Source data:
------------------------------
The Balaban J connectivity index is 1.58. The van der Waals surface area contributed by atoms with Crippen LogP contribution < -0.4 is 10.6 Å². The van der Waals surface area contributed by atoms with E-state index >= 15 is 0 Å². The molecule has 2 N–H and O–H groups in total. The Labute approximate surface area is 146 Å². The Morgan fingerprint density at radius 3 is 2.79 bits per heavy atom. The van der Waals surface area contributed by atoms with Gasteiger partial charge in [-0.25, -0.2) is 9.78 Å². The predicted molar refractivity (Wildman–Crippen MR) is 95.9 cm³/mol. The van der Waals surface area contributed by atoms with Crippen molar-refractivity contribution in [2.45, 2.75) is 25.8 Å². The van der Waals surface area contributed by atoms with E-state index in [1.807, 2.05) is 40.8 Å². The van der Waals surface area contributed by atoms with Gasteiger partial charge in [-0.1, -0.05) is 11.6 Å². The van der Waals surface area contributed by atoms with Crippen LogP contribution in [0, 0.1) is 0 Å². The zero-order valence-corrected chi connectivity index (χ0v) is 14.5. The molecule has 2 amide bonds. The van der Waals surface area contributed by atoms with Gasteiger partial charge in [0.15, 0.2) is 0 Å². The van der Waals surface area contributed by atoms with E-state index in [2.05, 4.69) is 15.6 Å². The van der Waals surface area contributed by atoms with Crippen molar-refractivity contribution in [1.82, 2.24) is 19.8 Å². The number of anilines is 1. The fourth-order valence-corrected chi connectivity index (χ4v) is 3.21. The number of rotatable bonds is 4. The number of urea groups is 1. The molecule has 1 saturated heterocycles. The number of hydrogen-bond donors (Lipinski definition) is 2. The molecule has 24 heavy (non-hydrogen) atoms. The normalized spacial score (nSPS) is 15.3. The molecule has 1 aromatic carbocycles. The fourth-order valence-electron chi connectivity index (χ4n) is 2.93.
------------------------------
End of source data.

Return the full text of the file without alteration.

The Balaban J connectivity index is 1.58. The van der Waals surface area contributed by atoms with Crippen LogP contribution < -0.4 is 10.6 Å². The van der Waals surface area contributed by atoms with E-state index >= 15 is 0 Å². The molecule has 2 N–H and O–H groups in total. The Labute approximate surface area is 146 Å². The Morgan fingerprint density at radius 3 is 2.79 bits per heavy atom. The van der Waals surface area contributed by atoms with Gasteiger partial charge in [-0.25, -0.2) is 9.78 Å². The predicted molar refractivity (Wildman–Crippen MR) is 95.9 cm³/mol. The van der Waals surface area contributed by atoms with Crippen molar-refractivity contribution in [2.45, 2.75) is 25.8 Å². The van der Waals surface area contributed by atoms with E-state index in [1.807, 2.05) is 40.8 Å². The van der Waals surface area contributed by atoms with Gasteiger partial charge in [-0.1, -0.05) is 11.6 Å². The van der Waals surface area contributed by atoms with Crippen LogP contribution in [0, 0.1) is 0 Å². The zero-order valence-corrected chi connectivity index (χ0v) is 14.5. The molecule has 2 amide bonds. The van der Waals surface area contributed by atoms with Gasteiger partial charge in [0.15, 0.2) is 0 Å². The van der Waals surface area contributed by atoms with E-state index in [2.05, 4.69) is 15.6 Å². The van der Waals surface area contributed by atoms with Crippen molar-refractivity contribution in [1.82, 2.24) is 19.8 Å². The number of anilines is 1. The fourth-order valence-corrected chi connectivity index (χ4v) is 3.21. The number of rotatable bonds is 4. The number of urea groups is 1. The molecule has 1 saturated heterocycles. The number of hydrogen-bond donors (Lipinski definition) is 2. The molecule has 24 heavy (non-hydrogen) atoms. The normalized spacial score (nSPS) is 15.3. The molecule has 1 aromatic carbocycles. The fourth-order valence-electron chi connectivity index (χ4n) is 2.93.